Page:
The spider family Pholcidae (cellar spiders, daddylonglegs spiders) includes 1340 described species; the family is largely tropical, but several dozen species occur in North America north of Mexico, with the highest diversity in the southeastern United States (Huber 2005; Platnick 2013). In North America north of Mexico, six of the 12 genera found in this region are represented by introduced species only. Many species have adapted well to human habitats and are commonly found in corners and dark spaces in and around buildings, especially in basements. Pholcus phalangioides, for example, is common in buildings worldwide (Bradley 2013).
The cephalothorax of a pholcid is typically about as long as it is wide. The legs are extremely long and thin (this feature accounts for one of the common names for spiders in this family, "daddylonglegs spiders", although unlike daddylonglegs, which are not actually spiders, they spin webs). The legs have flexible tarsi that are usually held in a curved position. Most pholcids have eight eyes, although some have only six. When long-legged pholcids are disturbed in their web, they move rapidly, flexing their legs so that the body gyrates in a circular motion. This may make them difficult to see and perhaps difficult for their main predators, wasps, to capture (Bradley 2013). Short-legged pholcids can run rapidly (Huber 2005).
Pholcid females frequently carry their egg case in their chelicerae. The eggs are held together by a thin silken net and individual eggs are easily seen. The palps of adult males are very large and conspicuous. Web structure varies considerably within the family. Huber (2005) notes that the taxonomy of Nearctic pholcids is greatly in need of revision (this is presumably true for other regions as well). Much progress has been made, however, in understanding the higher level systematics and biogeography of the pholcids (Huber 2011; Dimitrov et al. 2013 and references therein). References cited in Dimitrov et al. (2013) provide an excellent entry into the pholcid literature.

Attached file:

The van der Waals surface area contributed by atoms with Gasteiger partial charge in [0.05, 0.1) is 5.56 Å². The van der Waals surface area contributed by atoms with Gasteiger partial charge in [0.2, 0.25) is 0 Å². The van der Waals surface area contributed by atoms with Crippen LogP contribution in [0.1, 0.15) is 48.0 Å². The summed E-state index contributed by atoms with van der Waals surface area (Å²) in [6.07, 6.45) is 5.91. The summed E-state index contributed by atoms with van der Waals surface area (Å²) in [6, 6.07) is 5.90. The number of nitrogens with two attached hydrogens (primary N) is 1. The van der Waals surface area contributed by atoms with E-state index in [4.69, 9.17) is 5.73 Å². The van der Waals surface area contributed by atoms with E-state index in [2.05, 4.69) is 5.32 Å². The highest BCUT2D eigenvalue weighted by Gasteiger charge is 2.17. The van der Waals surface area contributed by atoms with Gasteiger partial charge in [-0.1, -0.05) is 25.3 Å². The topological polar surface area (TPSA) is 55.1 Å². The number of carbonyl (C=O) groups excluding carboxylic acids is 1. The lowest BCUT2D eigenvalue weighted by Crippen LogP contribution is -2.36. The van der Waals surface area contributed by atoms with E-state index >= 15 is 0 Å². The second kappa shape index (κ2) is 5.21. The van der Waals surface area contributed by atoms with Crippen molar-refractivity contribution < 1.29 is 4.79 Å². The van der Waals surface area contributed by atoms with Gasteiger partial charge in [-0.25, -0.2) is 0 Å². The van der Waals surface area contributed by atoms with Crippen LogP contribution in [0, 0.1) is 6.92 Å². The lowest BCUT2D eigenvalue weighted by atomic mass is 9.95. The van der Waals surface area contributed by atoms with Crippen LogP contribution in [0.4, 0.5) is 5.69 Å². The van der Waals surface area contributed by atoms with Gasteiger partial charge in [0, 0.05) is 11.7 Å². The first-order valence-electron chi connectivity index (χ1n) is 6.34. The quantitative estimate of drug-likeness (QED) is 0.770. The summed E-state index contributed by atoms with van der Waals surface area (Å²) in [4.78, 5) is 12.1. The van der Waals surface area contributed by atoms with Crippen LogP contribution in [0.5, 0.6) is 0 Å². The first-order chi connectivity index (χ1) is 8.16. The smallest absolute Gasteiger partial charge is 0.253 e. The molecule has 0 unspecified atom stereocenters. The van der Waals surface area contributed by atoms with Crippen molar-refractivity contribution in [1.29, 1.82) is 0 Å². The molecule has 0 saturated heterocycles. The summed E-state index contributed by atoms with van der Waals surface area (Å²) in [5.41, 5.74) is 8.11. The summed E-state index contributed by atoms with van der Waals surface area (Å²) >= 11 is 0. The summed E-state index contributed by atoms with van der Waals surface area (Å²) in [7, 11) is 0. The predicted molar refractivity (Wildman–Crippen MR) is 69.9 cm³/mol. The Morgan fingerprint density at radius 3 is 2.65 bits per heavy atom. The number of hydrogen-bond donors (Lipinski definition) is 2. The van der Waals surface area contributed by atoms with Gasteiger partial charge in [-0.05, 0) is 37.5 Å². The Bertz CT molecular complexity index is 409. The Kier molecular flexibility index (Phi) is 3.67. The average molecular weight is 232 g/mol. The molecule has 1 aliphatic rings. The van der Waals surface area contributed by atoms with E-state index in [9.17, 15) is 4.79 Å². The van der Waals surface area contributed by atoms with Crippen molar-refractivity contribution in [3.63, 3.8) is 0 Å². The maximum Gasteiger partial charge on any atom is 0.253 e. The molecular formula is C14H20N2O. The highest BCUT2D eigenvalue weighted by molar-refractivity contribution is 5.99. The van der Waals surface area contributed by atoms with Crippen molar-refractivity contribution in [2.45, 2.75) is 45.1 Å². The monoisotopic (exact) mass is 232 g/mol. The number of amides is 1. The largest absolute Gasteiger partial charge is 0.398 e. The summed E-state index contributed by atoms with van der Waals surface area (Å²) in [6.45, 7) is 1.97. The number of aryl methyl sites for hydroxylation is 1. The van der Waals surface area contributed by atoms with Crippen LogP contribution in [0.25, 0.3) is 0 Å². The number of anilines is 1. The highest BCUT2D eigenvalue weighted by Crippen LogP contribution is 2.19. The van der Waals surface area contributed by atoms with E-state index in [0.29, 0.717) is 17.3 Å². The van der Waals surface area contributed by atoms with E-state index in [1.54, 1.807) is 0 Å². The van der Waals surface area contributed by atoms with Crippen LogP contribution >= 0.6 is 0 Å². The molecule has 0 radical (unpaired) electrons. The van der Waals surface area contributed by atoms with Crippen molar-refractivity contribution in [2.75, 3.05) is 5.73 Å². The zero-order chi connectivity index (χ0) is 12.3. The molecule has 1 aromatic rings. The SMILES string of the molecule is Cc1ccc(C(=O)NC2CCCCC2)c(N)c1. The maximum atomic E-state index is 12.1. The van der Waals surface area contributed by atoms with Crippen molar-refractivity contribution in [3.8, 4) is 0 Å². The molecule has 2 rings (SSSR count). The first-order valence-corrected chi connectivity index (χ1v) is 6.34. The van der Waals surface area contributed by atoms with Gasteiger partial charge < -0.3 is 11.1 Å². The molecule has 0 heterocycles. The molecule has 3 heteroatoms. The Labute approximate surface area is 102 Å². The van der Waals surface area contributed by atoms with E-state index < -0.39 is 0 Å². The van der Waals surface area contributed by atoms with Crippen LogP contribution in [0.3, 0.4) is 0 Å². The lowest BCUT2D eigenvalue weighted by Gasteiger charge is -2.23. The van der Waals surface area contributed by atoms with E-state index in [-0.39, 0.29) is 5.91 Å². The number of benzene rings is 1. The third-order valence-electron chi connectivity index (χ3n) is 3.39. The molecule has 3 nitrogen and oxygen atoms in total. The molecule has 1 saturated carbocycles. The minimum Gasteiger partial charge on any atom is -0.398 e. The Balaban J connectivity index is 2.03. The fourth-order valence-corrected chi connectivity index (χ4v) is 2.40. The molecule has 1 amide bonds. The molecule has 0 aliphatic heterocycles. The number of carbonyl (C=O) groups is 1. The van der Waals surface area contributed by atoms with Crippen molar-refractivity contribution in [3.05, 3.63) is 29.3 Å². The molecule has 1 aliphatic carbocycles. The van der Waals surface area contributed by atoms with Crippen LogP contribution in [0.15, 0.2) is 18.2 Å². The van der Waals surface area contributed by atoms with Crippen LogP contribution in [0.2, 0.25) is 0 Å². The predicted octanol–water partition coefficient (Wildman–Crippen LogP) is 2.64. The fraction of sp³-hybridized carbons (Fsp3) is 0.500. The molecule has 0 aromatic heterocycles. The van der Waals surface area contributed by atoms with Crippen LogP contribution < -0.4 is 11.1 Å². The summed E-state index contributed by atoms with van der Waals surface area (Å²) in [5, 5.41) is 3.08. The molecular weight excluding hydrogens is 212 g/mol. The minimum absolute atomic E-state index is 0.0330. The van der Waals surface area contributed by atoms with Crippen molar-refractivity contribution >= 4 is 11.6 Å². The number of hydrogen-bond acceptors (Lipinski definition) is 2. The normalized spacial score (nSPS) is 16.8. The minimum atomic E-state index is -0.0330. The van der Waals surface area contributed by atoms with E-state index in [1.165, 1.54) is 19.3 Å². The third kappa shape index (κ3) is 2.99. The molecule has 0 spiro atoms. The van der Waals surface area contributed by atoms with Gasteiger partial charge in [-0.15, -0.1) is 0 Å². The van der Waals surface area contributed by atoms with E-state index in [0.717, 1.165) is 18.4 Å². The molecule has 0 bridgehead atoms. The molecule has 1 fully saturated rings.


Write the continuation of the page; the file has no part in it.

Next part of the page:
- Bradley, R.A. 2013. Common Spiders of North America. University of California Press, Berkeley.
- Dimitrov, D., J.J. Astrin, and B.A. Huber. 2013. Pholcid spider molecular systematics revisited, with new insights into the biogeography and the evolution of the group. Cladistics 29: 132–146.
- Huber, B.A. 2005. Pholcidae. Pp. 194-196 in D. Ubick, P. Paquin, P.E. Cushing, and V. Roth (eds.) Spiders of North America: an Identification Manual. American Arachnological Society.
- Huber, B.A. 2011. Phylogeny and classification of Pholcidae (Araneae): an update. The Journal of Arachnology 39:211–222.
- Platnick, N. I. 2013. The world spider catalog, version 14.0. American Museum of Natural History, online at http://research.amnh.org/entomology/spiders/catalog/index.html